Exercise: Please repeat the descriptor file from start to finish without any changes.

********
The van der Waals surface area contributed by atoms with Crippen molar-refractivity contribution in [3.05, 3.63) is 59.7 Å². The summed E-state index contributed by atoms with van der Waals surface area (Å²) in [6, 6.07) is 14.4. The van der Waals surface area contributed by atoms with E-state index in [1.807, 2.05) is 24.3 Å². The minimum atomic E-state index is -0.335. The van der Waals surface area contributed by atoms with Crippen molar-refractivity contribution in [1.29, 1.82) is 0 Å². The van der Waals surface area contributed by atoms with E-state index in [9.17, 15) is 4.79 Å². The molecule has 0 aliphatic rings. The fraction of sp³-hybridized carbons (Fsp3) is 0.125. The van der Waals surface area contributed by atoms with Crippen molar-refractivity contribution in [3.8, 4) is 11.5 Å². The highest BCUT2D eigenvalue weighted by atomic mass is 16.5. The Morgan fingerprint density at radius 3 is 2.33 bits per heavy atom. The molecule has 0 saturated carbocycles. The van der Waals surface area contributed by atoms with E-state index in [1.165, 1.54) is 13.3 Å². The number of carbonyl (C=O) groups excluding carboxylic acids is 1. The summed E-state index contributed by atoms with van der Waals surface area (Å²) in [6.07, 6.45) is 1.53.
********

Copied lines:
The van der Waals surface area contributed by atoms with Crippen molar-refractivity contribution in [3.05, 3.63) is 59.7 Å². The summed E-state index contributed by atoms with van der Waals surface area (Å²) in [6, 6.07) is 14.4. The van der Waals surface area contributed by atoms with E-state index in [1.807, 2.05) is 24.3 Å². The minimum atomic E-state index is -0.335. The van der Waals surface area contributed by atoms with Crippen molar-refractivity contribution in [1.29, 1.82) is 0 Å². The van der Waals surface area contributed by atoms with E-state index in [9.17, 15) is 4.79 Å². The molecule has 0 aliphatic rings. The fraction of sp³-hybridized carbons (Fsp3) is 0.125. The van der Waals surface area contributed by atoms with Crippen molar-refractivity contribution in [3.8, 4) is 11.5 Å². The highest BCUT2D eigenvalue weighted by atomic mass is 16.5. The Morgan fingerprint density at radius 3 is 2.33 bits per heavy atom. The molecule has 0 saturated carbocycles. The van der Waals surface area contributed by atoms with E-state index in [1.165, 1.54) is 13.3 Å². The number of carbonyl (C=O) groups excluding carboxylic acids is 1. The summed E-state index contributed by atoms with van der Waals surface area (Å²) in [6.07, 6.45) is 1.53.